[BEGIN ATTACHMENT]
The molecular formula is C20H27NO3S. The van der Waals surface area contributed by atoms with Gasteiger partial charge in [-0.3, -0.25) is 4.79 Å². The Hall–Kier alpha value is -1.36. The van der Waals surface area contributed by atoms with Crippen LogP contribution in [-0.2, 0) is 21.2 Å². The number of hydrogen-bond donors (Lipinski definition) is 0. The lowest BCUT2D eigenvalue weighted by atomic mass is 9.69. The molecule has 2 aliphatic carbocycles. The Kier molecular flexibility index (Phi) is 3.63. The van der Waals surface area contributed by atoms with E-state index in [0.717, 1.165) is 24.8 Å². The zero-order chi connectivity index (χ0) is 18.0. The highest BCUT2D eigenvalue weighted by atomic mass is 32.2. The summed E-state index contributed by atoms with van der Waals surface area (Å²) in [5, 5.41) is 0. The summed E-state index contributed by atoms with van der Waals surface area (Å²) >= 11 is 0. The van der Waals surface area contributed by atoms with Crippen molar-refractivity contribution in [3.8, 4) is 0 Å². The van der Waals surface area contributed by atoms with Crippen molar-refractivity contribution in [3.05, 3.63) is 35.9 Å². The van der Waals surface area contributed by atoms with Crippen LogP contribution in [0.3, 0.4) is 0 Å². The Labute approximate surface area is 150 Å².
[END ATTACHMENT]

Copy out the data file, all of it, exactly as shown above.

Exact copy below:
The molecular formula is C20H27NO3S. The van der Waals surface area contributed by atoms with Gasteiger partial charge in [-0.3, -0.25) is 4.79 Å². The Hall–Kier alpha value is -1.36. The van der Waals surface area contributed by atoms with Crippen LogP contribution in [-0.2, 0) is 21.2 Å². The number of hydrogen-bond donors (Lipinski definition) is 0. The lowest BCUT2D eigenvalue weighted by atomic mass is 9.69. The molecule has 2 aliphatic carbocycles. The Kier molecular flexibility index (Phi) is 3.63. The van der Waals surface area contributed by atoms with E-state index in [0.717, 1.165) is 24.8 Å². The zero-order chi connectivity index (χ0) is 18.0. The highest BCUT2D eigenvalue weighted by atomic mass is 32.2. The summed E-state index contributed by atoms with van der Waals surface area (Å²) in [5, 5.41) is 0. The summed E-state index contributed by atoms with van der Waals surface area (Å²) >= 11 is 0. The van der Waals surface area contributed by atoms with Crippen molar-refractivity contribution in [3.8, 4) is 0 Å². The van der Waals surface area contributed by atoms with Crippen molar-refractivity contribution in [3.05, 3.63) is 35.9 Å². The van der Waals surface area contributed by atoms with Crippen LogP contribution in [0.3, 0.4) is 0 Å². The Labute approximate surface area is 150 Å².